Congress revives Land and Water Conservation Fund, which has saved Washington wildlands
The Land and Water Conservation Fund, a federal program which has built playfields and protected heron rookeries in Washington, has been revived in Congress’ new omnibus spending bill and given a hefty increase in its budget.
The fund will get $450 million through September of 2018, the money coming from royalties collected from the federal government’s offshore oil and gas leases. The program had been marked for extinction or radical modification by conservative Republicans led by Rep. Rob Bishop, R-Utah, chairman of the House Natural Resources Committee.
“How ’bout that? This is definitely good news,” said U.S. Rep. Derek Kilmer, D-Wash. “My district (Olympic and Kitsap Peninsulas) benefits significantly. The money has built parks in Tacoma and protected forest land in Kitsap County . . .It’s a win-win situation. It protects extraordinary natural assets and it is funded by oil and gas leases.”
U.S. Rep. Dave Reichert, R-Wash., is a Republican who has fought to save the Land and Water Conservation Fund.
The fund’s close calls have included surviving by a wafer-thin 216-212 vote in the House. The program’s money ran out on Sept. 30. Reichert was applauding and breathing easier now that it is back in the budget. The omnibus bill is slated for passage later this week.
“In Washington state alone, the LWCF has helped conserve the natural beauty of the Pacific Crest Trail, Mt. Rainier National Park, the Alpine Lakes Wilderness Area and Columbia River Gorge,” said Reichert. “These are places that attract visitors from across the country, and even from other parts of the globe.”
“While the reauthorization is only for three years, I am proud to be part of the bipartisan group of members responsible for reviving the program, and I will continue working toward a permanent solution that ensures that the LWCF’s continued use to preserve the splendor of Washington state for future generations.”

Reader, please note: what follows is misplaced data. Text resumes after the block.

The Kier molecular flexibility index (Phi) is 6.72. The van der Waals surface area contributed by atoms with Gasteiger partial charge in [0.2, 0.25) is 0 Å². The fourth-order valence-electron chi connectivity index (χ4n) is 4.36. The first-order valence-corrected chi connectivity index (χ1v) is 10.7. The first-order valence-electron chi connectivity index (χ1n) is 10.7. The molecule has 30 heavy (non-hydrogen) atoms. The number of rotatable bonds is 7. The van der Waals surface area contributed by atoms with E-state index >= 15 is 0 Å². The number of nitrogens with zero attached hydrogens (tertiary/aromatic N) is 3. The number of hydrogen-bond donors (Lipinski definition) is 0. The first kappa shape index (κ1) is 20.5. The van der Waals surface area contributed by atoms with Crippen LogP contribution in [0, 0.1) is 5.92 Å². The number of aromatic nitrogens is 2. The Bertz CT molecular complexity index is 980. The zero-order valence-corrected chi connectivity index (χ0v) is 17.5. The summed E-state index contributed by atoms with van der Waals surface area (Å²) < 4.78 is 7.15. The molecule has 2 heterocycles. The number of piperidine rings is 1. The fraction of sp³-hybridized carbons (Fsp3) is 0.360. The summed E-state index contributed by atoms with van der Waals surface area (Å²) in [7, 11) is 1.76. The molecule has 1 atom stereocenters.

The Land and Water Conservation Fund was created in 1964, a brainchild of Washington’s late Sen. Henry Jackson.
“LWCF is a critical tool to protect our open spaces in Washington and around the country: The increase in real funding and a three year reauthorization will allow us to do important work in our state. I will continue to push for permanent reauthorization,” said Sen. Maria Cantwell, D-Wash., who holds the Senate seat once occupied by Jackson.
The fund has spent more than $500 million on preservation and recreation, often matching money with state and local programs. It has worked closely with the Washington Wildlife and Recreation Coalition in this state. Money from the fund helped create the Ebey’s Landing National Historical Reserve on Whidbey Island and preserve a magnificent old-growth cedar forest on Long Island in Willapa Bay.
Kilmer reflected Wednesday on the delicious irony that money from what some call a “dirty industry” — oil drilling in offshore leases — is used to buy up and protect recreation land and unspoiled places.
And Rep. Jim McDermott, D-Wash., dean of Washington’s congressional delegation, noted the once smooth, lately rocky history of the LWCF.
“This is one program that has always been bipartisan, all of our districts benefit,” said McDermott. It never got caught up in the partisan wrangling before. It was scary to see some of these right-wing guys try to kill it. That it emerges with more money is amazing.”
Not only has the Land and Water Conservation Fund been revived, but it will also get $50 million more than proposed in President Obama’s budget, and almost 50 percent more money than it was able to spend in the first nine months of this year.